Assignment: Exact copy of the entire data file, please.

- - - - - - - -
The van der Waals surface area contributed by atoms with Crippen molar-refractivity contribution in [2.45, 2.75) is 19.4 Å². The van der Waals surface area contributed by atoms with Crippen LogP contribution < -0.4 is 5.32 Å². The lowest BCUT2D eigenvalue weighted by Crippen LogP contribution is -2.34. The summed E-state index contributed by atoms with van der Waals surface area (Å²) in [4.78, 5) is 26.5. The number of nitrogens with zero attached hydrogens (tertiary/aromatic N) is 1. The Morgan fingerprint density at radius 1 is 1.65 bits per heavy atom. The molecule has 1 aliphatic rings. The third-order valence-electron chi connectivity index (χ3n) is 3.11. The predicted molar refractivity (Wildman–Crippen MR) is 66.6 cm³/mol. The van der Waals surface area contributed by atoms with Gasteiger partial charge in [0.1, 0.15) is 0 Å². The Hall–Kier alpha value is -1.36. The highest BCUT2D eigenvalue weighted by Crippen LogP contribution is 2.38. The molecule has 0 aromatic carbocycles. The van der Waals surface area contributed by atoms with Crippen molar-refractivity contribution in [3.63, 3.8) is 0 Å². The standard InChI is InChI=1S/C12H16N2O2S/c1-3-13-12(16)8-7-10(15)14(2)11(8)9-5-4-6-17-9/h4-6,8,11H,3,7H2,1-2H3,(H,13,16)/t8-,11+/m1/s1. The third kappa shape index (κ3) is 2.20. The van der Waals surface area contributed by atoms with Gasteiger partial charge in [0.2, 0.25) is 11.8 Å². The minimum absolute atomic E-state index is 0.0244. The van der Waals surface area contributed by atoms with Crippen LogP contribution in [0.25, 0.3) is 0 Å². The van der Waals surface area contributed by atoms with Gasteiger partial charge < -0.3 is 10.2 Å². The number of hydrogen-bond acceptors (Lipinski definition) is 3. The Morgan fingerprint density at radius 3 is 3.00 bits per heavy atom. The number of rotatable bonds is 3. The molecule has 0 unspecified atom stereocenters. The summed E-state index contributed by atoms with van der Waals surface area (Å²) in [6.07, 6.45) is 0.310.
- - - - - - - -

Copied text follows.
The van der Waals surface area contributed by atoms with Crippen molar-refractivity contribution in [2.45, 2.75) is 19.4 Å². The van der Waals surface area contributed by atoms with Crippen LogP contribution < -0.4 is 5.32 Å². The lowest BCUT2D eigenvalue weighted by Crippen LogP contribution is -2.34. The summed E-state index contributed by atoms with van der Waals surface area (Å²) in [4.78, 5) is 26.5. The number of nitrogens with zero attached hydrogens (tertiary/aromatic N) is 1. The Morgan fingerprint density at radius 1 is 1.65 bits per heavy atom. The molecule has 1 aliphatic rings. The third-order valence-electron chi connectivity index (χ3n) is 3.11. The predicted molar refractivity (Wildman–Crippen MR) is 66.6 cm³/mol. The van der Waals surface area contributed by atoms with Gasteiger partial charge in [0.1, 0.15) is 0 Å². The Hall–Kier alpha value is -1.36. The highest BCUT2D eigenvalue weighted by Crippen LogP contribution is 2.38. The molecule has 0 aromatic carbocycles. The van der Waals surface area contributed by atoms with Crippen molar-refractivity contribution in [3.63, 3.8) is 0 Å². The standard InChI is InChI=1S/C12H16N2O2S/c1-3-13-12(16)8-7-10(15)14(2)11(8)9-5-4-6-17-9/h4-6,8,11H,3,7H2,1-2H3,(H,13,16)/t8-,11+/m1/s1. The third kappa shape index (κ3) is 2.20. The van der Waals surface area contributed by atoms with Gasteiger partial charge in [0.2, 0.25) is 11.8 Å². The minimum absolute atomic E-state index is 0.0244. The van der Waals surface area contributed by atoms with Crippen LogP contribution in [0.25, 0.3) is 0 Å². The van der Waals surface area contributed by atoms with Gasteiger partial charge < -0.3 is 10.2 Å². The number of hydrogen-bond acceptors (Lipinski definition) is 3. The Morgan fingerprint density at radius 3 is 3.00 bits per heavy atom. The number of rotatable bonds is 3. The molecule has 0 unspecified atom stereocenters. The summed E-state index contributed by atoms with van der Waals surface area (Å²) in [6.07, 6.45) is 0.310.